ANNANDALE, Va. (AP) — Federal marshals are reviewing their security procedures after an inmate receiving treatment at a northern Virginia hospital overpowered a private guard, took her gun and set off a frenzied nine-hour manhunt.
The escape by Wossen Assaye, 42, of Arlington, from Inova Fairfax Hospital prompted questions as to why two guards assigned to him were insufficient to prevent his escape, U.S. Marshal for the Eastern District of Virginia Bobby Mathieson said Tuesday.
“Two people should be able to guard a prisoner securely,” Mathieson said at a news conference Tuesday after Assaye was apprehended.
Assaye was charged earlier this month as the “Bicycle Bandit” — accused of robbing a dozen banks in northern Virginia and sometimes fleeing on two wheels. He attempted suicide while in jail awaiting trial and had been at Inova Fairfax Hospital since Friday, authorities said.
For the first 24 hours, he was guarded by sheriff’s deputies from Alexandria, where he had been jailed. After that, the Marshals Service contracts called for two private guards from Allied Protection Services, a Los Angeles-based company, to guard him.
Mathieson said Tuesday the investigation was ongoing and he was unable to explain exactly how Assaye was able to overpower the guards. He said that to his knowledge, Assaye was shackled and handcuffed at the time of the escape, as policies require. But Mathieson had no explanation for how Assaye would have overpowered a guard while shackled or how he may have shed his handcuffs.
The incident began at about 3 a.m. Tuesday, when one of the two guards left for a bathroom break, leaving a female guard alone with Assaye. Mathieson said Assaye then overpowered the female guard, took her gun and used her as a shield. He then fled down a stairwell, wearing only his hospital gown.
The other guard fired one shot in the encounter. No one was hit and nobody at the hospital was injured.
A frenzied manhunt ensued, with the hospital placed on lockdown and police searching every room of the massive facility, the largest hospital in northern Virginia.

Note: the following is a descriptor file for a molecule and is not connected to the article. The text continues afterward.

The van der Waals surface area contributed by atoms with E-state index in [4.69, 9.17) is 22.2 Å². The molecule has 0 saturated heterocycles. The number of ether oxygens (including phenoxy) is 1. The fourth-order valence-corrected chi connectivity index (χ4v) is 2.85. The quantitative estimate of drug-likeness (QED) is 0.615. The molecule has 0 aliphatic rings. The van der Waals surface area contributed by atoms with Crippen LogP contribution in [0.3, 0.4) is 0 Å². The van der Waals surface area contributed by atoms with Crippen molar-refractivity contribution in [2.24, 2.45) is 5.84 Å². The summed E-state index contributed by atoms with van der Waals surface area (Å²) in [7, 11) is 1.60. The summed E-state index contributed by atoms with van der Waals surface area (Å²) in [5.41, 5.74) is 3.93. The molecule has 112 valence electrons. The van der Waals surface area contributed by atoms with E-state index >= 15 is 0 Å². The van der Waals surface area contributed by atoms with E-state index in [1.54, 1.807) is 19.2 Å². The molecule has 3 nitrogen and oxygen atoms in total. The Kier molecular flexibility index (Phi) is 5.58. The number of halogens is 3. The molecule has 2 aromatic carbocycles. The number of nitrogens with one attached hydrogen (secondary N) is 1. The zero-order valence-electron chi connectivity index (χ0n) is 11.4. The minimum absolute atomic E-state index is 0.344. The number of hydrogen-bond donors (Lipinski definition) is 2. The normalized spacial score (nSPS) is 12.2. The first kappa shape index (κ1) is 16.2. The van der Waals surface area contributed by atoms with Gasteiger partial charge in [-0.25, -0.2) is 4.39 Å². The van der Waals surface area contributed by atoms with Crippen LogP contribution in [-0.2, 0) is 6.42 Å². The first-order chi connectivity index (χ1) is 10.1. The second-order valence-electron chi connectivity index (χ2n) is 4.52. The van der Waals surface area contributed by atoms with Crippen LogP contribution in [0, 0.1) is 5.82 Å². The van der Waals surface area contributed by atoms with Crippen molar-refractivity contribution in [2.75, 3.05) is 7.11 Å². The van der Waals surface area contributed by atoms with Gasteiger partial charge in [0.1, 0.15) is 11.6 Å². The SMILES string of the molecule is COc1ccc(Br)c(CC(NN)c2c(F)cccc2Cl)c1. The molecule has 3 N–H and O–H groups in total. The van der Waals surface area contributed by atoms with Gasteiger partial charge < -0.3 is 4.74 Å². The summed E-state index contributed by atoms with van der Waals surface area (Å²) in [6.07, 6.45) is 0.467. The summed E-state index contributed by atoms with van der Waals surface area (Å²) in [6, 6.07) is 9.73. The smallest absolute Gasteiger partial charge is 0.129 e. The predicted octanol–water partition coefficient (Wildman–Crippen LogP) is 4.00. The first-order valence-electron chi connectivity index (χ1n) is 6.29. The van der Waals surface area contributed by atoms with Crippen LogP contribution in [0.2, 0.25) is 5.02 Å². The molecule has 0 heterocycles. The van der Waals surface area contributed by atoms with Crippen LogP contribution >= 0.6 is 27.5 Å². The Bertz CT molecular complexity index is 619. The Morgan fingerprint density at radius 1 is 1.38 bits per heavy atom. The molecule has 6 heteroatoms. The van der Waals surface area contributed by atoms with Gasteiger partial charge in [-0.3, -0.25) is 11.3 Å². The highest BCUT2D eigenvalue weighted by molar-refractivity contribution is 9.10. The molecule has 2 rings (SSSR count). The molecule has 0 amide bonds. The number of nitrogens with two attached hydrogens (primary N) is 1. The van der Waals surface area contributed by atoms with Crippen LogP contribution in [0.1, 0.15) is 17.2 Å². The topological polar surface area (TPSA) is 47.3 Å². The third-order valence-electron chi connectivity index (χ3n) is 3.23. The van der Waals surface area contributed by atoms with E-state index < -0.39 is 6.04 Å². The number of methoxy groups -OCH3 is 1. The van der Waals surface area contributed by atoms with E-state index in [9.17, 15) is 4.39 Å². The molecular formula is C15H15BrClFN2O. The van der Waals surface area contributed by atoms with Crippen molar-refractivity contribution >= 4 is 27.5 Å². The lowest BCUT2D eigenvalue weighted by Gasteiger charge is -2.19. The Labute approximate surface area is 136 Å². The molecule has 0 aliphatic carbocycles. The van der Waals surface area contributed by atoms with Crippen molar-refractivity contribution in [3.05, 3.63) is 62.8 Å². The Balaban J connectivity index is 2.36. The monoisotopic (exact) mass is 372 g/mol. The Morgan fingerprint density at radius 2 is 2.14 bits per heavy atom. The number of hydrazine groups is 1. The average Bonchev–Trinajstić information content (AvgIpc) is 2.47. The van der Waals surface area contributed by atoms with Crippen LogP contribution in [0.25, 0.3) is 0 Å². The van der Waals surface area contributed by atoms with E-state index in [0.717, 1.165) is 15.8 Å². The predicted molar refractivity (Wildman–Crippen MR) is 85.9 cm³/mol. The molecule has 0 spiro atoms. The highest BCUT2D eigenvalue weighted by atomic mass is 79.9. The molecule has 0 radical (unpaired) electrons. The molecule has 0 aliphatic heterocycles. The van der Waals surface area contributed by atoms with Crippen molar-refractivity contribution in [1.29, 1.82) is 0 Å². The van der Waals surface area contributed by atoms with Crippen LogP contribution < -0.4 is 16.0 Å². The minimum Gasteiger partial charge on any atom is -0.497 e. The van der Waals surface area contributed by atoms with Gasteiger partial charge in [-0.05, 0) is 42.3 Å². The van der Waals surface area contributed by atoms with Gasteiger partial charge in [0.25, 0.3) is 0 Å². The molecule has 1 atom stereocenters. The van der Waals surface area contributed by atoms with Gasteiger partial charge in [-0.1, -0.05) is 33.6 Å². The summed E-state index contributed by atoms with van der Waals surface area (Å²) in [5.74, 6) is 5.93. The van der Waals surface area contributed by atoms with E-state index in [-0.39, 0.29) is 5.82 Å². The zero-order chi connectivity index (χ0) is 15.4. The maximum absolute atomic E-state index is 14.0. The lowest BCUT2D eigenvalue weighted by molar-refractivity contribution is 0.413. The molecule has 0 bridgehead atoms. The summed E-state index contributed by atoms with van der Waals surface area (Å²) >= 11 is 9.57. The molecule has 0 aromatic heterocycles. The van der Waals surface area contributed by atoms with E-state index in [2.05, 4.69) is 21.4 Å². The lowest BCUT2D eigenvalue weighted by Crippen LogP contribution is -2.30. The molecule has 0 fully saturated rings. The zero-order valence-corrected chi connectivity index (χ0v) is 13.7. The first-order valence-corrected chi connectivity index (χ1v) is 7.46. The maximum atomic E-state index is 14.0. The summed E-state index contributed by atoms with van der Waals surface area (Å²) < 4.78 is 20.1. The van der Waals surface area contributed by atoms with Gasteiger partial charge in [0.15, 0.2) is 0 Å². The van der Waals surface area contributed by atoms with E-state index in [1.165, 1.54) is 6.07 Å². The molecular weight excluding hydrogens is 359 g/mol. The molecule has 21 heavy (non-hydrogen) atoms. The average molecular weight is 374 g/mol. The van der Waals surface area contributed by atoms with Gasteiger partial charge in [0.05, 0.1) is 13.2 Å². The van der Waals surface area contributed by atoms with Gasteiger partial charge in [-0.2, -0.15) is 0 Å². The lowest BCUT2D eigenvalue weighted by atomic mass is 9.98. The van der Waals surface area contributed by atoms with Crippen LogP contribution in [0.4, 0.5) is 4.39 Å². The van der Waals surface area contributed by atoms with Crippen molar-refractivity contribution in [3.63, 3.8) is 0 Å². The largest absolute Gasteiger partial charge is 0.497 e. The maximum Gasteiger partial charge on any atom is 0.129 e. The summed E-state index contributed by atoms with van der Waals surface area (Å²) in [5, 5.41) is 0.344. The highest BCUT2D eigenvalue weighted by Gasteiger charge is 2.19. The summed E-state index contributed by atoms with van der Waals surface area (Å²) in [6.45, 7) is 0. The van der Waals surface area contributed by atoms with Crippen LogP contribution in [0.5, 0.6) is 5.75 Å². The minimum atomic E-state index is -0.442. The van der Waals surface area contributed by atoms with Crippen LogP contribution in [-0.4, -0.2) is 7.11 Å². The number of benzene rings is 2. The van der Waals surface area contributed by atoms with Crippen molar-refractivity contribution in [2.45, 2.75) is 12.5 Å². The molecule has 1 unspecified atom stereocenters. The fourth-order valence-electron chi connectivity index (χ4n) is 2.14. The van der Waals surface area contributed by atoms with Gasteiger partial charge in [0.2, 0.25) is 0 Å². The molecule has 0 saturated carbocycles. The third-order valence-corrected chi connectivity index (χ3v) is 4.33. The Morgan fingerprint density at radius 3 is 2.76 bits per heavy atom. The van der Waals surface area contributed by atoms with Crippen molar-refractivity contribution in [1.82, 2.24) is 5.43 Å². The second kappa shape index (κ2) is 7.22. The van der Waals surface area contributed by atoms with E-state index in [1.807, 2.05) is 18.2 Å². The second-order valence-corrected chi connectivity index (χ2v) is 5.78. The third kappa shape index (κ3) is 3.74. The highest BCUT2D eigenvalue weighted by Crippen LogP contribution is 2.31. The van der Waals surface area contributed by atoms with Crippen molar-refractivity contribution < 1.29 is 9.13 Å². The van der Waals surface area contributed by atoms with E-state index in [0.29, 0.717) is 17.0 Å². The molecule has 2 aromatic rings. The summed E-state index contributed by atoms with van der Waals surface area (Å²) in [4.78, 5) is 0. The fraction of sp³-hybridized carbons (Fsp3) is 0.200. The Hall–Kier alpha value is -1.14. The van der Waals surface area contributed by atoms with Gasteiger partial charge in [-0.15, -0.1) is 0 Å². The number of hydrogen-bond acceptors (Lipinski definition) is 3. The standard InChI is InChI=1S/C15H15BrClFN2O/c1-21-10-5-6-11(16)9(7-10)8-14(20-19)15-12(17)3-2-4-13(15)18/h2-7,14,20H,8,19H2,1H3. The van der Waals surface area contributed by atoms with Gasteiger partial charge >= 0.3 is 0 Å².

In reality, though, authorities say Assaye had fled the hospital on foot and hid in the trunk of a car.
When the woman who owned the car entered it and began driving, Assaye kicked out the trunk and carjacked the startled woman, who suffered slight injuries, Fairfax County Police Chief Edwin Roessler said.
Assaye later abandoned that car and left the guard’s weapon there, police said.
He then hijacked a second car in an Annandale neighborhood a few miles from the hospital. Police searched several residential neighborhoods with tactical officers armed with assault rifles, startling residents. In one neighborhood, Spence Limbocker said he heard the helicopter, went outside and saw a massive police presence, including officers searching homes and nearby woods.
“They told me to get back in the house and lock all my doors. … It was a little scary,” Limbocker said.
Police sent numerous updates and lookout advisories on social media for Assaye and the carjacked vehicles. Roessler said the arrest occurred in southeast Washington without incident after a citizen saw Assaye and alerted authorities.
A man who returned a call to the number listed as company headquarters for Allied Protection Services on Tuesday referred all questions to the Marshals Service.
Assaye was initially arrested March 20 and charged with a robbery at Apple Federal Credit Union in Alexandria. But the FBI believes Assaye is responsible for a string of 12 bank robberies over the last year and a half that netted him about $32,000.
Assaye had been booked into the Alexandria jail, which typically holds federal inmates charged in northern Virginia, on the federal charges March 21, Alexandria Sheriff’s Office spokeswoman Amy Bertsch said in a statement.
It was not clear why Assaye had to remain in the hospital for four days. Mathieson said his only lasting injury after the suicide attempt was a broken nose.
Assaye made an initial appearance Tuesday afternoon in federal court in Alexandria on the escape charge, dressed in a white vinyl jumpsuit, shackled at the wrists and ankles and guarded by four marshals.
His head slumped through the brief hearing, Assaye answered meekly when asked if he understood the charge and his rights.
A preliminary hearing was scheduled for Friday afternoon. His public defender waived his right to a detention hearing.
Associated Press writers Jessica Gresko, Amanda Lee Myers and Sarah Brumfield contributed to this report.
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